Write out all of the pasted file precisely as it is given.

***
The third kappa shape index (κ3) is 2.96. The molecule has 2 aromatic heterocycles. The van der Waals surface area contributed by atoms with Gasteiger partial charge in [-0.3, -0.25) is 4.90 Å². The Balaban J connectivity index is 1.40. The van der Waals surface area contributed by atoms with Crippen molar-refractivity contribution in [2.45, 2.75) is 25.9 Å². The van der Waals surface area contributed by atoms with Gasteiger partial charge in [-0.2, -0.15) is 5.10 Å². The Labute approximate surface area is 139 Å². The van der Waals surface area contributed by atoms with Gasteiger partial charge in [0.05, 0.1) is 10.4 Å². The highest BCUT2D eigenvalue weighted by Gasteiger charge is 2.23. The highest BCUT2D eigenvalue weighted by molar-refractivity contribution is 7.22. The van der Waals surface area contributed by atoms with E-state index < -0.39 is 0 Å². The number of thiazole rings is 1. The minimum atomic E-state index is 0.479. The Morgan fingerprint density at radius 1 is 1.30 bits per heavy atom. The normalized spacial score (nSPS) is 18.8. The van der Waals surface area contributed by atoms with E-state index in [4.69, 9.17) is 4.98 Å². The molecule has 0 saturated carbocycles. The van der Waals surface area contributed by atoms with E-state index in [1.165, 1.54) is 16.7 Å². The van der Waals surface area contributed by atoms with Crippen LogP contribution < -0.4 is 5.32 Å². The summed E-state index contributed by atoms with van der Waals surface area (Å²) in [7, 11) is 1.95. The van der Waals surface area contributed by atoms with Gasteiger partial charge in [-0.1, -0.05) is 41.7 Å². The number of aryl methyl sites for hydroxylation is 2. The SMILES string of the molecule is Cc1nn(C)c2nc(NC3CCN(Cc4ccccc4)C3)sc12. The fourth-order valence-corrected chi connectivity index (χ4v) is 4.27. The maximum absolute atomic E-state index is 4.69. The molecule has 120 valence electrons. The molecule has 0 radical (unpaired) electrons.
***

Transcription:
The third kappa shape index (κ3) is 2.96. The molecule has 2 aromatic heterocycles. The van der Waals surface area contributed by atoms with Gasteiger partial charge in [-0.3, -0.25) is 4.90 Å². The Balaban J connectivity index is 1.40. The van der Waals surface area contributed by atoms with Crippen molar-refractivity contribution in [2.45, 2.75) is 25.9 Å². The van der Waals surface area contributed by atoms with Gasteiger partial charge in [-0.2, -0.15) is 5.10 Å². The Labute approximate surface area is 139 Å². The van der Waals surface area contributed by atoms with Gasteiger partial charge in [0.05, 0.1) is 10.4 Å². The highest BCUT2D eigenvalue weighted by Gasteiger charge is 2.23. The highest BCUT2D eigenvalue weighted by molar-refractivity contribution is 7.22. The van der Waals surface area contributed by atoms with E-state index < -0.39 is 0 Å². The number of thiazole rings is 1. The minimum atomic E-state index is 0.479. The Morgan fingerprint density at radius 1 is 1.30 bits per heavy atom. The normalized spacial score (nSPS) is 18.8. The van der Waals surface area contributed by atoms with E-state index in [4.69, 9.17) is 4.98 Å². The molecule has 0 saturated carbocycles. The van der Waals surface area contributed by atoms with E-state index in [1.165, 1.54) is 16.7 Å². The van der Waals surface area contributed by atoms with Crippen LogP contribution < -0.4 is 5.32 Å². The summed E-state index contributed by atoms with van der Waals surface area (Å²) in [7, 11) is 1.95. The van der Waals surface area contributed by atoms with Gasteiger partial charge in [-0.1, -0.05) is 41.7 Å². The number of aryl methyl sites for hydroxylation is 2. The SMILES string of the molecule is Cc1nn(C)c2nc(NC3CCN(Cc4ccccc4)C3)sc12. The fourth-order valence-corrected chi connectivity index (χ4v) is 4.27. The maximum absolute atomic E-state index is 4.69. The molecule has 120 valence electrons. The molecule has 0 radical (unpaired) electrons.